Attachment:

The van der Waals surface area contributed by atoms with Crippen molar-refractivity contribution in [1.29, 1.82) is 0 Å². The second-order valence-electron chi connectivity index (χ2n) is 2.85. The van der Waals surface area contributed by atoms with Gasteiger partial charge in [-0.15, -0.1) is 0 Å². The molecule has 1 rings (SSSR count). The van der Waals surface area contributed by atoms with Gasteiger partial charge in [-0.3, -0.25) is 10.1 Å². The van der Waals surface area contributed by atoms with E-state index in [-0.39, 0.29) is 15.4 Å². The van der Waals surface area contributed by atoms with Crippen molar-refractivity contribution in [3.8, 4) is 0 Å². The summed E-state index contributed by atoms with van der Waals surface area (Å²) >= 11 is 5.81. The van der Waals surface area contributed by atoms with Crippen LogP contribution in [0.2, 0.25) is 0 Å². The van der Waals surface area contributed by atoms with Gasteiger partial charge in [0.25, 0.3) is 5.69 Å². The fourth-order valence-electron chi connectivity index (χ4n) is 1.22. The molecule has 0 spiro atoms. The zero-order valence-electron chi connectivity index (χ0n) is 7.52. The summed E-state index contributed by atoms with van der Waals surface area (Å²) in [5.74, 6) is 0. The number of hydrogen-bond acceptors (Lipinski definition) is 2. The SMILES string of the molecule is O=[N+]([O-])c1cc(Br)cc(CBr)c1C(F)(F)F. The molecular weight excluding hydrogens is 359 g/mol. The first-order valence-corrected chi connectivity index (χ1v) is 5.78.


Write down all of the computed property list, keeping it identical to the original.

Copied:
The van der Waals surface area contributed by atoms with Crippen molar-refractivity contribution in [1.29, 1.82) is 0 Å². The second-order valence-electron chi connectivity index (χ2n) is 2.85. The van der Waals surface area contributed by atoms with Gasteiger partial charge in [-0.15, -0.1) is 0 Å². The molecule has 1 rings (SSSR count). The van der Waals surface area contributed by atoms with Gasteiger partial charge in [-0.3, -0.25) is 10.1 Å². The van der Waals surface area contributed by atoms with E-state index in [-0.39, 0.29) is 15.4 Å². The van der Waals surface area contributed by atoms with Crippen molar-refractivity contribution in [3.8, 4) is 0 Å². The summed E-state index contributed by atoms with van der Waals surface area (Å²) >= 11 is 5.81. The van der Waals surface area contributed by atoms with Crippen LogP contribution in [0.2, 0.25) is 0 Å². The van der Waals surface area contributed by atoms with Gasteiger partial charge in [0.25, 0.3) is 5.69 Å². The fourth-order valence-electron chi connectivity index (χ4n) is 1.22. The molecule has 0 spiro atoms. The zero-order valence-electron chi connectivity index (χ0n) is 7.52. The summed E-state index contributed by atoms with van der Waals surface area (Å²) in [5.74, 6) is 0. The number of hydrogen-bond acceptors (Lipinski definition) is 2. The SMILES string of the molecule is O=[N+]([O-])c1cc(Br)cc(CBr)c1C(F)(F)F. The molecular weight excluding hydrogens is 359 g/mol. The first-order valence-corrected chi connectivity index (χ1v) is 5.78.